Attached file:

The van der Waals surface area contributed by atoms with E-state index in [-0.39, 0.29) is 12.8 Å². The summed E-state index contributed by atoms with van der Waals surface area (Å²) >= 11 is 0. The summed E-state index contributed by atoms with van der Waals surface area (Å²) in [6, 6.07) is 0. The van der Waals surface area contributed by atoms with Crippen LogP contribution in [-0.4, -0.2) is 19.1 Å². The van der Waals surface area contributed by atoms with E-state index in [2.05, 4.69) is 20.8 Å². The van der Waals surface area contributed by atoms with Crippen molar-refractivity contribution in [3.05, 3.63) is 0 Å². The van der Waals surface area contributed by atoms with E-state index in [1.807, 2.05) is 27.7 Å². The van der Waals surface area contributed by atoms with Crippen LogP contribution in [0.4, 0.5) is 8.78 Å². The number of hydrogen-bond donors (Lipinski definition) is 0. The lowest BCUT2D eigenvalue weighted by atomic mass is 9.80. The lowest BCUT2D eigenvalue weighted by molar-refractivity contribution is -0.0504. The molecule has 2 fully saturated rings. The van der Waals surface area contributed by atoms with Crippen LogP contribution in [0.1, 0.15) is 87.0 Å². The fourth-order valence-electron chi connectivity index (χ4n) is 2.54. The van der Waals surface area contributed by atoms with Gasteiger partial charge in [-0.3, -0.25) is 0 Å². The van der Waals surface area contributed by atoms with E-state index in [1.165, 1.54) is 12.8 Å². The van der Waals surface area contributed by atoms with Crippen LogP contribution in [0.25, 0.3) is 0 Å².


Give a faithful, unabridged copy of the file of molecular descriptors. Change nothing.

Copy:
The van der Waals surface area contributed by atoms with E-state index in [-0.39, 0.29) is 12.8 Å². The summed E-state index contributed by atoms with van der Waals surface area (Å²) >= 11 is 0. The summed E-state index contributed by atoms with van der Waals surface area (Å²) in [6, 6.07) is 0. The van der Waals surface area contributed by atoms with Crippen LogP contribution in [-0.4, -0.2) is 19.1 Å². The van der Waals surface area contributed by atoms with E-state index in [2.05, 4.69) is 20.8 Å². The van der Waals surface area contributed by atoms with Crippen molar-refractivity contribution in [3.05, 3.63) is 0 Å². The van der Waals surface area contributed by atoms with E-state index in [1.807, 2.05) is 27.7 Å². The van der Waals surface area contributed by atoms with Crippen LogP contribution in [0.4, 0.5) is 8.78 Å². The number of hydrogen-bond donors (Lipinski definition) is 0. The lowest BCUT2D eigenvalue weighted by atomic mass is 9.80. The lowest BCUT2D eigenvalue weighted by molar-refractivity contribution is -0.0504. The molecule has 2 fully saturated rings. The van der Waals surface area contributed by atoms with Crippen LogP contribution in [0.1, 0.15) is 87.0 Å². The fourth-order valence-electron chi connectivity index (χ4n) is 2.54. The van der Waals surface area contributed by atoms with Gasteiger partial charge in [-0.3, -0.25) is 0 Å². The van der Waals surface area contributed by atoms with E-state index in [1.165, 1.54) is 12.8 Å². The van der Waals surface area contributed by atoms with Crippen LogP contribution in [0.25, 0.3) is 0 Å².